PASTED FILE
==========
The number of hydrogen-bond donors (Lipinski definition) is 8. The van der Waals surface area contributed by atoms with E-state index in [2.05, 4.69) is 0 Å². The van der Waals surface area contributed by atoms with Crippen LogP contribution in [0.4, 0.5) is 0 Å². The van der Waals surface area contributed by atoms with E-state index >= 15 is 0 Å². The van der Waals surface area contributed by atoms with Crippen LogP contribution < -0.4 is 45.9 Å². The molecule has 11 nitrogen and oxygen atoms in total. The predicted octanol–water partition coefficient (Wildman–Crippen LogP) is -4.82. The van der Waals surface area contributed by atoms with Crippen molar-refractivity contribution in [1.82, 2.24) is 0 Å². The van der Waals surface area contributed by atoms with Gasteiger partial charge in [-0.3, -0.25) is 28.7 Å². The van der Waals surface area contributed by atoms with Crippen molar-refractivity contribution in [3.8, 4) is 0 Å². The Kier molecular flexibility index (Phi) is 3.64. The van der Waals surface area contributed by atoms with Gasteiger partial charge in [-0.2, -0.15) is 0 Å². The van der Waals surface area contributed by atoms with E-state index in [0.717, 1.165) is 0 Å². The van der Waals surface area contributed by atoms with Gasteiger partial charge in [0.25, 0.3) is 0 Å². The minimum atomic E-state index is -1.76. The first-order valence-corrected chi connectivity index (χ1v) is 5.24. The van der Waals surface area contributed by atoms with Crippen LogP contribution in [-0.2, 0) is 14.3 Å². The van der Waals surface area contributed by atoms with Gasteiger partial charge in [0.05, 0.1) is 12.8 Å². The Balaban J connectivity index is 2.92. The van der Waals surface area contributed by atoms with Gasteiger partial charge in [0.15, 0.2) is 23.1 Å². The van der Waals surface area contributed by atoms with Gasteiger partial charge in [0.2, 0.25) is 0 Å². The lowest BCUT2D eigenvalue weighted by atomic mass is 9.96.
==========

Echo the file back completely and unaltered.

The number of hydrogen-bond donors (Lipinski definition) is 8. The van der Waals surface area contributed by atoms with E-state index in [2.05, 4.69) is 0 Å². The van der Waals surface area contributed by atoms with Crippen LogP contribution in [0.4, 0.5) is 0 Å². The van der Waals surface area contributed by atoms with E-state index >= 15 is 0 Å². The van der Waals surface area contributed by atoms with Crippen LogP contribution < -0.4 is 45.9 Å². The molecule has 11 nitrogen and oxygen atoms in total. The predicted octanol–water partition coefficient (Wildman–Crippen LogP) is -4.82. The van der Waals surface area contributed by atoms with Crippen molar-refractivity contribution in [1.82, 2.24) is 0 Å². The van der Waals surface area contributed by atoms with Gasteiger partial charge in [-0.3, -0.25) is 28.7 Å². The van der Waals surface area contributed by atoms with Crippen molar-refractivity contribution in [3.8, 4) is 0 Å². The Kier molecular flexibility index (Phi) is 3.64. The van der Waals surface area contributed by atoms with Gasteiger partial charge in [-0.2, -0.15) is 0 Å². The van der Waals surface area contributed by atoms with E-state index in [0.717, 1.165) is 0 Å². The van der Waals surface area contributed by atoms with Gasteiger partial charge in [0.25, 0.3) is 0 Å². The minimum atomic E-state index is -1.76. The first-order valence-corrected chi connectivity index (χ1v) is 5.24. The van der Waals surface area contributed by atoms with Crippen LogP contribution in [-0.2, 0) is 14.3 Å². The van der Waals surface area contributed by atoms with Gasteiger partial charge in [0.05, 0.1) is 12.8 Å². The Balaban J connectivity index is 2.92. The van der Waals surface area contributed by atoms with Gasteiger partial charge in [0.15, 0.2) is 23.1 Å². The van der Waals surface area contributed by atoms with Gasteiger partial charge in [0.2, 0.25) is 0 Å². The lowest BCUT2D eigenvalue weighted by atomic mass is 9.96.